Christopher I. Lehrich. The Occult Mind: Magic in Theory and Practice. Cornell University Press, 2007.
Christopher Lehrich sets out to examine the mind of the occultist, from the writings of those such as Giodarno Bruno, John Dee and Athanasius Kircher, who sought to resurrect the lost wisdom of the Egypt of the Imagination (Aegypt to distinguish it from the real geographical and historical entity), and the role of modern commentators such as Francis Yates, Brian Vickers, Claude Levi-Strauss etc in constructing images of these mages. This looks as though it could have been a fascinating discussion, but we must remember that Lehrich is an American academic in a ‘humanities’ department, so naturally what emerges is less an explication of, than a manifestation of the occult mind.
The ‘occult mind’ of Lehrich is demonstrated by the use of language, which here serves not as a medium of instruction or explication, but rather as a gate-keeper blocking the door of the inner mysteries to the uninitiated. The mystery school to which Lehrich belongs is presumably ‘theory studies’.
In a sense ‘theory studies’ shares with much of modern science the use of special sacred language to penetrate beyond the surface realities of the manifest world. In the case of science, especially physics, this language is that of mathematics. However unlike theory studies, science possess an evangelical spirit, which seeks to convey as much of its findings as possible in admittedly imperfect form, through ordinary secular language.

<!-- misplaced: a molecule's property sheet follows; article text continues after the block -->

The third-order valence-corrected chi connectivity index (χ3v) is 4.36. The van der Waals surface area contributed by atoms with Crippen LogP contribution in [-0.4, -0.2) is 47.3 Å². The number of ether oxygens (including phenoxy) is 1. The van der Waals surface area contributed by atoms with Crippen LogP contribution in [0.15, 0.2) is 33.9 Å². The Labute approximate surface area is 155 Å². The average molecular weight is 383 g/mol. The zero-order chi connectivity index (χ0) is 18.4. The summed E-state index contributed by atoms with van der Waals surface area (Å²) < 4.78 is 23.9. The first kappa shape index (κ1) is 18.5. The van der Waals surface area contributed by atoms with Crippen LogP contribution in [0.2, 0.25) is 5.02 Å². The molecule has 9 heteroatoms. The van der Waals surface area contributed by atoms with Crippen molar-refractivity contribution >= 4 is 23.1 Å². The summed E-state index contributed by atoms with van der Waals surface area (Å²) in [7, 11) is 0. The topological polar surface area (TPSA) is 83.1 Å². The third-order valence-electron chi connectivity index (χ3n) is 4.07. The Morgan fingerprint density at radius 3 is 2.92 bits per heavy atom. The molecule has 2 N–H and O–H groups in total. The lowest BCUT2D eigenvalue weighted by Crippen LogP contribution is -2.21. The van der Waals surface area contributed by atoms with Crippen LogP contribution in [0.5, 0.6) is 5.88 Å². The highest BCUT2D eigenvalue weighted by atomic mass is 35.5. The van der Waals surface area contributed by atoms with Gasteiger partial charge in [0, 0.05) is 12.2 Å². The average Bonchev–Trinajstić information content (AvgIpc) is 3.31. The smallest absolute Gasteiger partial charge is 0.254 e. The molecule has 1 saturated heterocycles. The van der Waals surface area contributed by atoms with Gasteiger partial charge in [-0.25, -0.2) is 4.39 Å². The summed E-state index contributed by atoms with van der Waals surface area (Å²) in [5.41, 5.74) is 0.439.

Theory studies is a much more occult, Gnostic movement, with little desire to transmit its gnosis to the great unwashed. Rather its main purpose is to strip language of all intellectual, sensual and emotional properties. Its aim is to construct language which conveys absolutely nothing to the outsider, a rather difficult job, as even nonsense language can often convey sensual or emotional imagery. The language constructed uses both neologisms and the use of ‘real’ words in unreal settings to convey a sense of impenetrability.
Surely this all must mean something to the initiated? Not being an initiate I can’t answer that, but I suspect not, for I think that the actual aim is to construct language which only refers to itself, and not to any ideas, emotions or imagery than it might transmit. In that sense the ‘language’ of theory studies is like Dee’s Enochian without the translation key. Presumably it is at this point where language is stripped bare that it becomes the opening to altered states of consciousness, which themselves cannot be expressed in words. -- Peter Rogerson